Jet Fuel from Alcohol

PNNL’s jet fuel journey began with a partnership between UOP LLC, a Honeywell company, and Boeing. Upgraded pyrolysis oil, used in combination with synthetic paraffinic kerosene, produced the world’s first biomass-derived jet fuel that was demonstrated in a hydroplane at Seattle’s Seafair race. But the challenge with jet fuel made from vegetable oil or animal fat is there just isn’t enough feedstock to meet aviation needs. 

This challenge led to an exploratory project between PNNL and Seattle-based Imperium Renewables to produce jet fuel which are rich in the isoalkanes that burn clean, pack a lot of energy, and stay liquid at low temperatures. The team needed to find an inexpensive alcohol that wasn’t produced from food crops. They found their answer in an industrial partner, LanzaTech, headquartered in Skokie, Illinois. The company captures carbon monoxide produced during steel production and, rather than letting it escape into the air, feeds it to microbes that consume the gas and produce ethanol.

With the partnership sealed and backed by a $2.5 million investment from BETO, researchers began working on the process to convert ethanol into an aviation-approved jet fuel. The integrated process starts with dehydration, running LanzaTech’s ethanol through a reactor with a catalyst to remove water. The resulting ethylene hydrocarbons are then combined using PNNL’s specialized catalyst to build the range of carbon chains needed for jet fuel; this process is called oligomerization. A metal catalyst hydrogenates the carbon chains, which are fractionated into synthetic paraffinic kerosene (SPK) for both diesel and jet fuel.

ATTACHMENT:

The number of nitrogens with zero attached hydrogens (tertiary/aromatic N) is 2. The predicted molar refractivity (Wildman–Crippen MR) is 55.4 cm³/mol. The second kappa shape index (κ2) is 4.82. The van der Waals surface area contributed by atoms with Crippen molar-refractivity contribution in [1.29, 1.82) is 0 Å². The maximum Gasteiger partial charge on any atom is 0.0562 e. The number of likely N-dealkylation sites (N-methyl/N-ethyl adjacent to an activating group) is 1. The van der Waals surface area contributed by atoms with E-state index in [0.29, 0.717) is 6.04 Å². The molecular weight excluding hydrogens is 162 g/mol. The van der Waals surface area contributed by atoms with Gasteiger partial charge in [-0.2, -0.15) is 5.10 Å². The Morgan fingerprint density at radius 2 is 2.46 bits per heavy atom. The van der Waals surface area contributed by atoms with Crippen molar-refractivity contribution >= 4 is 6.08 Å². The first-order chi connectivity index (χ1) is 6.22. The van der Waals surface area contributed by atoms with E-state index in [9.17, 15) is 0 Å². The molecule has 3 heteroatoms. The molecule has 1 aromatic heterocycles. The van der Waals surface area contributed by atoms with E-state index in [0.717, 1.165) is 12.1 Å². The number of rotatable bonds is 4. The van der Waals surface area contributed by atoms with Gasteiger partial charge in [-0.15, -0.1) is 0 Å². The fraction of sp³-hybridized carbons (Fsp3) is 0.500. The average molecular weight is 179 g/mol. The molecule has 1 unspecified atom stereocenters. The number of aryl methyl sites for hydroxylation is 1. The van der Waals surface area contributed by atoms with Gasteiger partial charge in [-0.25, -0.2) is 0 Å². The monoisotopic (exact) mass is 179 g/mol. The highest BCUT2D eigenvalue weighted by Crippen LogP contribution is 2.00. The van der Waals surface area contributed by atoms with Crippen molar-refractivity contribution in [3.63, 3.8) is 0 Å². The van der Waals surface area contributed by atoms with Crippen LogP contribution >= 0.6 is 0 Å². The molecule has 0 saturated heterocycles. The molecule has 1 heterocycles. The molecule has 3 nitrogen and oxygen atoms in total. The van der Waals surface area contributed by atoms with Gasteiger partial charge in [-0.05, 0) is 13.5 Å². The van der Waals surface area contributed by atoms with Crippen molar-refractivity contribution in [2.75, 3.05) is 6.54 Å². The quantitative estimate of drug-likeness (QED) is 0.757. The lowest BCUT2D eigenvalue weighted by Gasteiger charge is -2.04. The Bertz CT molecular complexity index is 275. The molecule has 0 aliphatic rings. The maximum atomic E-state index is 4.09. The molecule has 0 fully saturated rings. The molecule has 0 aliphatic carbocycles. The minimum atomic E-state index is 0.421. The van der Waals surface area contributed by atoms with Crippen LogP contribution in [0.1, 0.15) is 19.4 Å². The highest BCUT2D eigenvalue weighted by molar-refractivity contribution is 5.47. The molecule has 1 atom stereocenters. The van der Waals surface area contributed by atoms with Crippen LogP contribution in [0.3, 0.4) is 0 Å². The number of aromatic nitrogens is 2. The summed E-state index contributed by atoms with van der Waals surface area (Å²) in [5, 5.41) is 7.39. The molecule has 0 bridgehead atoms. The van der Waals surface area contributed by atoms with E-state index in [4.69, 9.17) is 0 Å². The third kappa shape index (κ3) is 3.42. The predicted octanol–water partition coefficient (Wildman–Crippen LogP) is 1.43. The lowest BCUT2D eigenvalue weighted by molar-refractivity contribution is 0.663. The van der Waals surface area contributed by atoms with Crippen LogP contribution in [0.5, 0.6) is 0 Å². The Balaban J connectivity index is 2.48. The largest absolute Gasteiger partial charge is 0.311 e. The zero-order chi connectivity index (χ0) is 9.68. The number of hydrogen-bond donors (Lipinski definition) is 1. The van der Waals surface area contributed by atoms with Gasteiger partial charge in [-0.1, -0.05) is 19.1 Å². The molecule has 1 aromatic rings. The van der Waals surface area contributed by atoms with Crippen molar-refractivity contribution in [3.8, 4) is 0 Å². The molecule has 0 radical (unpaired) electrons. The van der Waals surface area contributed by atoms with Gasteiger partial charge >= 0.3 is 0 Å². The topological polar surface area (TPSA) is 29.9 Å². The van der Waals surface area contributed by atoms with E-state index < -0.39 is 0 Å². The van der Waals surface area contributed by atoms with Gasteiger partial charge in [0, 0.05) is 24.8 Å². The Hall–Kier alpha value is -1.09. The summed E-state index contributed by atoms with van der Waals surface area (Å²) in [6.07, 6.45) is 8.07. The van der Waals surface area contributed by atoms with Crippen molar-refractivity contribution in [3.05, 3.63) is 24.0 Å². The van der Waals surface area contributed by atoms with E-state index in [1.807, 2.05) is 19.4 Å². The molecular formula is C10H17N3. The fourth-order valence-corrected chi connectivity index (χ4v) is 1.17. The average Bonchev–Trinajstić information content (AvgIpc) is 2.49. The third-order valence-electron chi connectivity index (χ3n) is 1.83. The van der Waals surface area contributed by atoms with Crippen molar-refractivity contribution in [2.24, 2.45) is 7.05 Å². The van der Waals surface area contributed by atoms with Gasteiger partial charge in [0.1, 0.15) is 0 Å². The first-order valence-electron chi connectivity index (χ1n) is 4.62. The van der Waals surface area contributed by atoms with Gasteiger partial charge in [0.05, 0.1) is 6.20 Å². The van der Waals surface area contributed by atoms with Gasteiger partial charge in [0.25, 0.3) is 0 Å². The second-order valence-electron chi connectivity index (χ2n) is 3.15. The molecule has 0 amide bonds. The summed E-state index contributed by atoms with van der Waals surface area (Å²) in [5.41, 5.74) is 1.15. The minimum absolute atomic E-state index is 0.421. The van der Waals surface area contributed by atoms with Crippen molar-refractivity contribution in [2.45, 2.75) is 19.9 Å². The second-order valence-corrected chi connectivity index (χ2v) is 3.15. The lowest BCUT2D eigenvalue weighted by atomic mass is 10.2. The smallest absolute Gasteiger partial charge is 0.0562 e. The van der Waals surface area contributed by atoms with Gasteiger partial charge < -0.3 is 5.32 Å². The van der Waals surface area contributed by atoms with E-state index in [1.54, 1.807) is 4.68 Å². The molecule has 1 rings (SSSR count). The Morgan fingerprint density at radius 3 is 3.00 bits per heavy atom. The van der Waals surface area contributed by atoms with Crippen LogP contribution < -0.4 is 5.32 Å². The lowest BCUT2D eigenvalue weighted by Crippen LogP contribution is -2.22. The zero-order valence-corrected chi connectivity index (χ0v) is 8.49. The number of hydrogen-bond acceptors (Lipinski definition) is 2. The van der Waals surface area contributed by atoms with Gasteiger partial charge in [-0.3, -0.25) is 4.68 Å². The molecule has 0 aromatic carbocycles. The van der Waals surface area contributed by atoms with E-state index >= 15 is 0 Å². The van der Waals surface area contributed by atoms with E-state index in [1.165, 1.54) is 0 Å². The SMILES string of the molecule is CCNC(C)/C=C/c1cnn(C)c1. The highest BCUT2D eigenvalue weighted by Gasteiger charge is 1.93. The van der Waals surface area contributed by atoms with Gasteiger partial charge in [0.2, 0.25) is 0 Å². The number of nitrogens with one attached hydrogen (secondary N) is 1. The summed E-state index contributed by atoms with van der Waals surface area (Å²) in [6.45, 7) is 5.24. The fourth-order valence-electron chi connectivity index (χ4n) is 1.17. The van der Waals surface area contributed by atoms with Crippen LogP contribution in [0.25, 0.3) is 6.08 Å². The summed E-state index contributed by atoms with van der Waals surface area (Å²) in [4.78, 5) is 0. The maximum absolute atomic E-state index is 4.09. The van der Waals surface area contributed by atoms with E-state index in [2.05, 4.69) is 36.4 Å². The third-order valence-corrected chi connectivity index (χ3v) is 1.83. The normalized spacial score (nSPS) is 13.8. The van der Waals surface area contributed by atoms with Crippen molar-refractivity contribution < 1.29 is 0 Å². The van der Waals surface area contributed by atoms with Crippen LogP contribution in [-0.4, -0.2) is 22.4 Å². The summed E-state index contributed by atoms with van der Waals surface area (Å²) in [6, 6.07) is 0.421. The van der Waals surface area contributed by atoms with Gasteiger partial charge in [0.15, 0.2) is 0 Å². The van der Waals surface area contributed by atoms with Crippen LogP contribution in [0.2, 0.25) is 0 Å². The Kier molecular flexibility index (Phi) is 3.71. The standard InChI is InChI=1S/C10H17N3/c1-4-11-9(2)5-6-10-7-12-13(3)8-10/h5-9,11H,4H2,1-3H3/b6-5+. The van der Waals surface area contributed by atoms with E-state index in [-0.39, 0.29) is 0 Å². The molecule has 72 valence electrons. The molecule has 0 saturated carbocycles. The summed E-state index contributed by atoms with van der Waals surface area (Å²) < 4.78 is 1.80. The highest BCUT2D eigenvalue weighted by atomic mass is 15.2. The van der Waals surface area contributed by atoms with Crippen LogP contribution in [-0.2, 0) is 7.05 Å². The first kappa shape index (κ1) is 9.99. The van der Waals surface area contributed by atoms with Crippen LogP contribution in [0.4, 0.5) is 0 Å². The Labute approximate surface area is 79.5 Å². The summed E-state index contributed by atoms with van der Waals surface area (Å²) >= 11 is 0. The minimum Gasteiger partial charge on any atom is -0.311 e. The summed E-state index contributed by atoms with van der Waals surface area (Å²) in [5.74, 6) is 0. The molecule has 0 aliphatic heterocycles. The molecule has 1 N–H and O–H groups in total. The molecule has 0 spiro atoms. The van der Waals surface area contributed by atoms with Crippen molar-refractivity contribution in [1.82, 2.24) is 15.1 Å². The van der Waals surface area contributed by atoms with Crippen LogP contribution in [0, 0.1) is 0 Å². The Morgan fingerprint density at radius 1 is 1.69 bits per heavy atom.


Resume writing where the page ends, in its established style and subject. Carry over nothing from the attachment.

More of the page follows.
The PNNL team ran their catalyst experiments with ethanol, verified the critical fuel properties, and provided data to support scale-up. Meanwhile, LanzaTech scaled up their plant in Freedom Pines, Georgia, to start producing ethanol-derived diesel and jet fuel at industrial scale. They also took on the costly and lengthy fuel-approval process. More than 2,500 tests were used to evaluate 100 properties that would show how the new fuel would function in a jet engine.